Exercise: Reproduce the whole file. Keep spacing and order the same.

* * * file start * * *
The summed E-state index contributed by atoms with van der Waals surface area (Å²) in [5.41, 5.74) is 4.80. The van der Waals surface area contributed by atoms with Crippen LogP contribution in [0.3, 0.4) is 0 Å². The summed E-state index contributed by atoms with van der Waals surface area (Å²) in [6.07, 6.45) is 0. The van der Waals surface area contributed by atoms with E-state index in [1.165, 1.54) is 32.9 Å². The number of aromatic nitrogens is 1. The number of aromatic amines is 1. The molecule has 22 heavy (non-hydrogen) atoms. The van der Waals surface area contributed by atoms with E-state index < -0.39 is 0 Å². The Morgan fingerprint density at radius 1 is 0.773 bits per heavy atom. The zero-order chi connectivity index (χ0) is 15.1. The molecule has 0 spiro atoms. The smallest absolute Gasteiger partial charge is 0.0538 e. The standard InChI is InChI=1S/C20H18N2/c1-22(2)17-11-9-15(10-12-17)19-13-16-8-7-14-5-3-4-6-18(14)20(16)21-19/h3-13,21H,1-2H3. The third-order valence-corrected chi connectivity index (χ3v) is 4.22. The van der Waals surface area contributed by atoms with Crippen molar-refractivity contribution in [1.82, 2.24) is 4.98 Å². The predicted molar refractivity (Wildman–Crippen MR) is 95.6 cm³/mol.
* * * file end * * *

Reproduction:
The summed E-state index contributed by atoms with van der Waals surface area (Å²) in [5.41, 5.74) is 4.80. The van der Waals surface area contributed by atoms with Crippen LogP contribution in [0.3, 0.4) is 0 Å². The summed E-state index contributed by atoms with van der Waals surface area (Å²) in [6.07, 6.45) is 0. The van der Waals surface area contributed by atoms with E-state index in [1.165, 1.54) is 32.9 Å². The number of aromatic nitrogens is 1. The number of aromatic amines is 1. The molecule has 22 heavy (non-hydrogen) atoms. The van der Waals surface area contributed by atoms with E-state index < -0.39 is 0 Å². The Morgan fingerprint density at radius 1 is 0.773 bits per heavy atom. The zero-order chi connectivity index (χ0) is 15.1. The molecule has 0 spiro atoms. The smallest absolute Gasteiger partial charge is 0.0538 e. The standard InChI is InChI=1S/C20H18N2/c1-22(2)17-11-9-15(10-12-17)19-13-16-8-7-14-5-3-4-6-18(14)20(16)21-19/h3-13,21H,1-2H3. The third-order valence-corrected chi connectivity index (χ3v) is 4.22. The van der Waals surface area contributed by atoms with Crippen molar-refractivity contribution in [1.82, 2.24) is 4.98 Å². The predicted molar refractivity (Wildman–Crippen MR) is 95.6 cm³/mol.